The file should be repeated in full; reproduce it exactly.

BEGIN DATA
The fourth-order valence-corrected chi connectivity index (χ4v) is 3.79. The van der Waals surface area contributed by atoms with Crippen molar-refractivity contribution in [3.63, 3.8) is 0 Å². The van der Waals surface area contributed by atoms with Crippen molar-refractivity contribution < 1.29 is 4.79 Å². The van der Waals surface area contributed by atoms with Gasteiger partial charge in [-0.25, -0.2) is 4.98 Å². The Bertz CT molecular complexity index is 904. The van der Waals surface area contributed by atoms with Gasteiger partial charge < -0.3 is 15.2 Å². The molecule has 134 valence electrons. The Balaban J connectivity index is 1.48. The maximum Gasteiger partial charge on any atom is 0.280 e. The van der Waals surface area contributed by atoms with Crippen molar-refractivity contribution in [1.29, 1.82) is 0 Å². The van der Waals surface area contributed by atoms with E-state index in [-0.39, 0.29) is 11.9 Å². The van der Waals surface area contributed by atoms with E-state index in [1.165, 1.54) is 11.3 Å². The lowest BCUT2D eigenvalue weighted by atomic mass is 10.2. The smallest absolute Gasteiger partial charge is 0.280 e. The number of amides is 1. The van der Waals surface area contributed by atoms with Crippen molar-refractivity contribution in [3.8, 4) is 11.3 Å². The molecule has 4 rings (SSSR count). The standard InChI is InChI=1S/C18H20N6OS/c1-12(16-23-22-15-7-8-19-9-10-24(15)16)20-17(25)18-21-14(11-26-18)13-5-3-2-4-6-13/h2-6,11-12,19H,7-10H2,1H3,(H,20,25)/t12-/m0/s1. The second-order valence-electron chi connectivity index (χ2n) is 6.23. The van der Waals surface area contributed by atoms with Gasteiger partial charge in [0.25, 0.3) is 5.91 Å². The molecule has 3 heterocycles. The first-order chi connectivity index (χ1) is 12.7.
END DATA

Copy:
The fourth-order valence-corrected chi connectivity index (χ4v) is 3.79. The van der Waals surface area contributed by atoms with Crippen molar-refractivity contribution in [3.63, 3.8) is 0 Å². The van der Waals surface area contributed by atoms with Crippen molar-refractivity contribution < 1.29 is 4.79 Å². The van der Waals surface area contributed by atoms with Gasteiger partial charge in [-0.25, -0.2) is 4.98 Å². The Bertz CT molecular complexity index is 904. The van der Waals surface area contributed by atoms with Gasteiger partial charge < -0.3 is 15.2 Å². The molecule has 134 valence electrons. The Balaban J connectivity index is 1.48. The maximum Gasteiger partial charge on any atom is 0.280 e. The van der Waals surface area contributed by atoms with Crippen molar-refractivity contribution in [1.29, 1.82) is 0 Å². The van der Waals surface area contributed by atoms with E-state index in [-0.39, 0.29) is 11.9 Å². The van der Waals surface area contributed by atoms with E-state index in [1.165, 1.54) is 11.3 Å². The lowest BCUT2D eigenvalue weighted by atomic mass is 10.2. The smallest absolute Gasteiger partial charge is 0.280 e. The number of amides is 1. The van der Waals surface area contributed by atoms with Crippen molar-refractivity contribution in [3.8, 4) is 11.3 Å². The molecule has 4 rings (SSSR count). The standard InChI is InChI=1S/C18H20N6OS/c1-12(16-23-22-15-7-8-19-9-10-24(15)16)20-17(25)18-21-14(11-26-18)13-5-3-2-4-6-13/h2-6,11-12,19H,7-10H2,1H3,(H,20,25)/t12-/m0/s1. The second-order valence-electron chi connectivity index (χ2n) is 6.23. The van der Waals surface area contributed by atoms with Gasteiger partial charge in [0.25, 0.3) is 5.91 Å². The molecule has 3 heterocycles. The first-order chi connectivity index (χ1) is 12.7.